Leanan Sidhe In Culture: William Butler Yeats documented the Leanan Sidhe in his work, Fairy And Folktales Of Ireland; “Most of the Gaelic poets, down to quite recent times, have had a Leanhaun Shee, for she gives inspiration to her slaves and is indeed the Gaelic muse — this malignant fairy. Her lovers, the Gaelic poets, died young. She grew restless and carried them away to other worlds, for death does not destroy her power.” The poem, La Belle Dame Sans Merci, best sums up the dangers of Leanan Sidhe and of the fairy-folk in general.
La Belle Dame Sans Merci by John Keats, 1819.
Oh what can ail thee, knight-at-arms,
Alone and palely loitering?
The sedge has withered from the lake,
And no birds sing.
Oh what can ail thee, knight-at-arms,
So haggard and so woe-begone?
The squirrel’s granary is full,
And the harvest’s done.
I see a lily on thy brow,
With anguish moist and fever-dew,
And on thy cheeks a fading rose
Fast withereth too.
I met a lady in the meads,
Full beautiful – a faery’s child,
Her hair was long, her foot was light,
And her eyes were wild.
I made a garland for her head,
And bracelets too, and fragrant zone;
She looked at me as she did love,
And made sweet moan.
I set her on my pacing steed,
And nothing else saw all day long,
For sidelong would she bend, and sing
A faery’s song.
She found me roots of relish sweet,
And honey wild, and manna-dew,
And sure in language strange she said –
‘I love thee true’.
She took me to her elfin grot,
And there she wept and sighed full sore,
And there I shut her wild wild eyes
With kisses four.
And there she lulled me asleep
And there I dreamed – Ah! woe betide! –
The latest dream I ever dreamt
On the cold hill side.
I saw pale kings and princes too,
Pale warriors, death-pale were they all;
They cried – ‘La Belle Dame sans Merci
Hath thee in thrall!’
I saw their starved lips in the gloam,
With horrid warning gaped wide,
And I awoke and found me here,
On the cold hill’s side.
And this is why I sojourn here
Alone and palely loitering,
Though the sedge is withered from the lake,
And no birds sing.
The Leanan Sidhe is a very beautiful faerie, but is also said to be a vampire faery of sorts. There is said to be only one of her kind…. no other like her… Leanan Sidhe has been sighted or told of from the Isle of Man. It is said that as she is a vampire faerie, she enjoys drinking the blood of her victims. However she doesn’t just bite her victims and suck the blood out like a normal vampire does…she actually drinks her victims blood from a large red cauldron. This cauldron is said in legends to be the source of her power and good looks. The creativity that she inspires in poets and the artists is said to by drinking from this red cauldron of blood… of the life force of the humans she has taken…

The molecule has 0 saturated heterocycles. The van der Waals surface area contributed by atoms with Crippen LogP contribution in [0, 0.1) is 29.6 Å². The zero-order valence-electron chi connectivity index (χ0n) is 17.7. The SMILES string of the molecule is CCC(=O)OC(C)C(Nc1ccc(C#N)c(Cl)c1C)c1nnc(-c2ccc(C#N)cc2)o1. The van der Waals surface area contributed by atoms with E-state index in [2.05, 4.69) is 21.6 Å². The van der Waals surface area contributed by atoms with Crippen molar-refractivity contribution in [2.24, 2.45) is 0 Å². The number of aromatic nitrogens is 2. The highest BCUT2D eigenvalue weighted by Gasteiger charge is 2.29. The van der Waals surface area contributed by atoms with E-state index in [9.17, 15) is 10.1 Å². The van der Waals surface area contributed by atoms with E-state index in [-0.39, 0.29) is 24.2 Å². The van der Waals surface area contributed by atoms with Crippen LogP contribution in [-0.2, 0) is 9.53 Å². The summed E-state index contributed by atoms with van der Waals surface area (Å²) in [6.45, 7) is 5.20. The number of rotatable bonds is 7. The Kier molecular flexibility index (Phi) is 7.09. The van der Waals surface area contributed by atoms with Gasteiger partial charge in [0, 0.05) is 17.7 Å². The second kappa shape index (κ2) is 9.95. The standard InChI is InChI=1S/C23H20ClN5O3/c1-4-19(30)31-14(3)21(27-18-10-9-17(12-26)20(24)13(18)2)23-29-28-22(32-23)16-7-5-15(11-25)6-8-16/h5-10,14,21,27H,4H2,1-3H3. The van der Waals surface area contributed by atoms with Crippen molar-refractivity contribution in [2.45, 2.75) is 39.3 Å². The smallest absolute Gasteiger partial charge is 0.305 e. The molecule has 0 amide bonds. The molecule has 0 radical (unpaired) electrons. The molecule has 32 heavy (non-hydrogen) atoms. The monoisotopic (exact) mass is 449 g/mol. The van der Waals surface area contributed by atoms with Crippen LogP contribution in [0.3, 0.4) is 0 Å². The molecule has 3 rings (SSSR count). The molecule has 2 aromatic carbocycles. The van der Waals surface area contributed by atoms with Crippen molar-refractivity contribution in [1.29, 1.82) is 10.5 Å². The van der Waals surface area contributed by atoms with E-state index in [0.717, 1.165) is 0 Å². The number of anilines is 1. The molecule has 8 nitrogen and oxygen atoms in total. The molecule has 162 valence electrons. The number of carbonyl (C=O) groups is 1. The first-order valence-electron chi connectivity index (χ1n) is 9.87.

Leanan Sidhe, aka Psychic and Pranic “vampires”, are both steeped in folklore and myth, just as the Vampire. The Leanan Sidhe in folklore is called the Sweetheart Faerie and the Dark muse.
Of course, I use this beautiful and deadly Faery in my own writing.
Leannan Sìth [From the page Origin of the Fae]
This Dark Muse has beautiful red hair to go with her strikingly good looks.
There are only female Leannan Sìth.
She offers inspiration to an artist in exchange for his love and complete devotion. Lovers of the Leannan Sìth live brief, though highly inspired, lives. This union always ends in madness, despair and death.
If her advances are spurned, she’ll take action against the human with unpleasant results. (Better to devote oneself to this Faery and die young than go against her and have her cause a fate worse than death for all you know.)
She drains the sanity and life-force from the men she inspires to greatness.
She drains the blood from those she deems unworthy of her love (which is a gift and a curse of itself). She drinks their blood from a huge cauldron in which she gathers their very essence and vitality along with their blood – this is the source of her power and good looks. (This technically makes her a vampire.)
With one kiss from her, a man is her slave even beyond death (she takes possession of his heart and soul).
She only goes after young, handsome men.
I’ve used this Faery as the antagonist in The Dark Muse.
“Brandon’s carefree laughter made Daphne’s head snap up. He sounded a bit insane. The woman’s tinkling laughter joined his.
The laughing couple left the garden.
‘Something’s very wrong,’ an Elf whimpered next to Daphne.
She turned and saw the servant’s terrified eyes.
‘What do you mean?’ she demanded.
‘Leannan Sìth shouldn’t have power over other Fae,’ the Elf said, her phosphorous green eyes big with fear.”
– The Dark Muse, Tales of the Onyx Labyrinth, Ronel Janse van Vuuren
I hope you enjoy reading the third tale in the series. Comments can be left here or on Wattpad – I always appreciate feedback. Have you encountered the Leannan Sìth? Do you write about this vampiric muse?